By Nigam Arora
The market's action doesn't seem to prove the president's assertion
President Trump said Wednesday that "so-called 'rich guys'" may be "speaking negatively" about the stock market to profit from its decline.
Trump's tweet () came after billionaire investor Stanley Druckenmiller said the risk-reward relationship in stocks has never been worse. Trump didn't identify Druckenmiller in his tweet, and there's no evidence that the professional investor recently short-sold equities.
Trump is only half right. Let's explore this issue with the help of a chart.
Please click here () for an annotated chart of the Dow Jones Industrial Average ETF (DIA).
Note the following:
-- The chart shows that the stock market opened below the resistance zone in May, and that after repeatedly bumping against it, it failed to make a deeper penetration.
-- The chart shows that 65% of the rally resulted from short-squeezes. I had said this influence might exhaust itself in mid-April (). It does not mean that a new short-squeeze cannot start at any time.
-- The foregoing is a good setup for short-selling.
-- But such a setup is not a secret exclusive to the wealthy.
-- Some investors put a lot of faith in 13F filings with the Securities and Exchange Commission by the so-called rich guys -- investment pros with a lot of money. The filings show their holdings at the end of each quarter.
-- That faith is misplaced. First, the filings are delayed by six weeks. (First-quarter positions should be unveiled any day now.) Second, there are loopholes that enable the rich guys to obfuscate their true holdings.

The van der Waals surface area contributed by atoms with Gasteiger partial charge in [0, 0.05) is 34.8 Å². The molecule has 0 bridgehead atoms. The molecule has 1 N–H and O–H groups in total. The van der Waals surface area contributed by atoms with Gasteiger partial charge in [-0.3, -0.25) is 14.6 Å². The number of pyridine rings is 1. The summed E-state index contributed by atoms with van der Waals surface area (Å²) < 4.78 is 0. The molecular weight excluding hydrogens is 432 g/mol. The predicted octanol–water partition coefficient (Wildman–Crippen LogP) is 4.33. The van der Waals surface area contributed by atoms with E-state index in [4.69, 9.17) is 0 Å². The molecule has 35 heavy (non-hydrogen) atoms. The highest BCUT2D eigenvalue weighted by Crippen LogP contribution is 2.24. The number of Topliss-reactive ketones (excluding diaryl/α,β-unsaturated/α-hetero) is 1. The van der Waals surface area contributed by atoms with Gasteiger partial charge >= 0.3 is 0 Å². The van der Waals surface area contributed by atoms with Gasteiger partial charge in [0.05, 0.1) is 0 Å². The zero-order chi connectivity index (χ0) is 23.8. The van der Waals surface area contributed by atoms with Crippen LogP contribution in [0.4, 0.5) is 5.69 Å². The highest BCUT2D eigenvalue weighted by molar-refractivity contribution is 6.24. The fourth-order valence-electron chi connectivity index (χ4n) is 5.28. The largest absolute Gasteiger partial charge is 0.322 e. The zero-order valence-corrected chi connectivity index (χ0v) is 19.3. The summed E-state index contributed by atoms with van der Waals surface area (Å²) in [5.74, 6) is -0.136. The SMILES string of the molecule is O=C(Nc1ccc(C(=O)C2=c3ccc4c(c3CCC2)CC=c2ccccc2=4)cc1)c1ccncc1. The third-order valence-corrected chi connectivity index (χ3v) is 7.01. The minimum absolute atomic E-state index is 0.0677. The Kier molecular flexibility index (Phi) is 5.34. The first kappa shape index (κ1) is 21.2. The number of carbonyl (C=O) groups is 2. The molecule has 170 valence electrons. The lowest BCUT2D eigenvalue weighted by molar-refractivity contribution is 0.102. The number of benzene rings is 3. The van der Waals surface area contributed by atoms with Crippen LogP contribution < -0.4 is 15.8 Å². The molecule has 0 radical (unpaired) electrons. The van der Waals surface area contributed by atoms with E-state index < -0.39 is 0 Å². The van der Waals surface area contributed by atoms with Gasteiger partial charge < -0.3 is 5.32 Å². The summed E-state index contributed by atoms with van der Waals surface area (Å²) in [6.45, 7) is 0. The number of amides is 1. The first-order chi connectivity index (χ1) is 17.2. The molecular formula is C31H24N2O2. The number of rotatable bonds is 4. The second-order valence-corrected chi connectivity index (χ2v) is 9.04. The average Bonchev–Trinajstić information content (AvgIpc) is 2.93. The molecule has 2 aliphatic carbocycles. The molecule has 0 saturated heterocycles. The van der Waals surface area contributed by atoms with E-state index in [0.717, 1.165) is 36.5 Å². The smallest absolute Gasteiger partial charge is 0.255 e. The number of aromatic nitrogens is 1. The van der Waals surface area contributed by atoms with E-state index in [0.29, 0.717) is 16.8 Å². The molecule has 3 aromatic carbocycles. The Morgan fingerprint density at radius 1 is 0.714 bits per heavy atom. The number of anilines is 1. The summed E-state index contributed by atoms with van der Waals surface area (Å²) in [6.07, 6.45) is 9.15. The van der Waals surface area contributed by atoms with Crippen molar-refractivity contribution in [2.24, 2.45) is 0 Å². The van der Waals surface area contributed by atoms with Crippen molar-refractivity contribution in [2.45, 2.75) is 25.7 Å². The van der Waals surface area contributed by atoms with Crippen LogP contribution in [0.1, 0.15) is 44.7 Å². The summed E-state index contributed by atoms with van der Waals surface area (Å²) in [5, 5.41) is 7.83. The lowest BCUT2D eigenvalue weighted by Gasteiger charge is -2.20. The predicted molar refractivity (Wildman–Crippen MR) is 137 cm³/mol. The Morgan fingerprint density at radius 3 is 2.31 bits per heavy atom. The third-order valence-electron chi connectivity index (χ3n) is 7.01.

Talk your book
Trump is right in that the rich guys often talk their book. In my over 30 years in the markets, my conclusion is that it is not uncommon for large investors to say one thing and do another to benefit their positions. Trump is right in that respect.
However, I am not seeing evidence of wholesale short-selling at this time. Short-selling produces spikes in prices with heavy volume that can last for days. The major indexes have not experienced that.
The reason for a lack of short-selling is that the Federal Reserve is adding unprecedented stimulus to the financial system, which is producing demand for equities. It is common sense to limit position sizes when it comes to short-selling these days.
What does it all mean?
A clue for investors who do not have access to sophisticated algorithms and a lot of experience is to watch these five big tech stocks (Amazon.com Inc. (AMZN), Apple Inc. (AAPL), Facebook Inc. (FB), Alphabet Inc. (GOOGL) (GOOGL) and Microsoft Corp. (MSFT). Big-money investors are hiding out in those venerable companies until they can gauge the outlook for the broader market. So the direction of those stocks' prices is key.):
Answers to your questions
Answers to some of your questions are in my previous writings. Please click here () for details.
Disclosure: Arora Report () portfolios hold AMZN, FB, GOOG, MSFT and AAPL. Nigam Arora is the founder of The Arora Report, which publishes four newsletters.
-Nigam Arora; 415-439-6400; AskNewswires@dowjones.com
(END) Dow Jones Newswires
May 14, 2020 16:07 ET (20:07 GMT)
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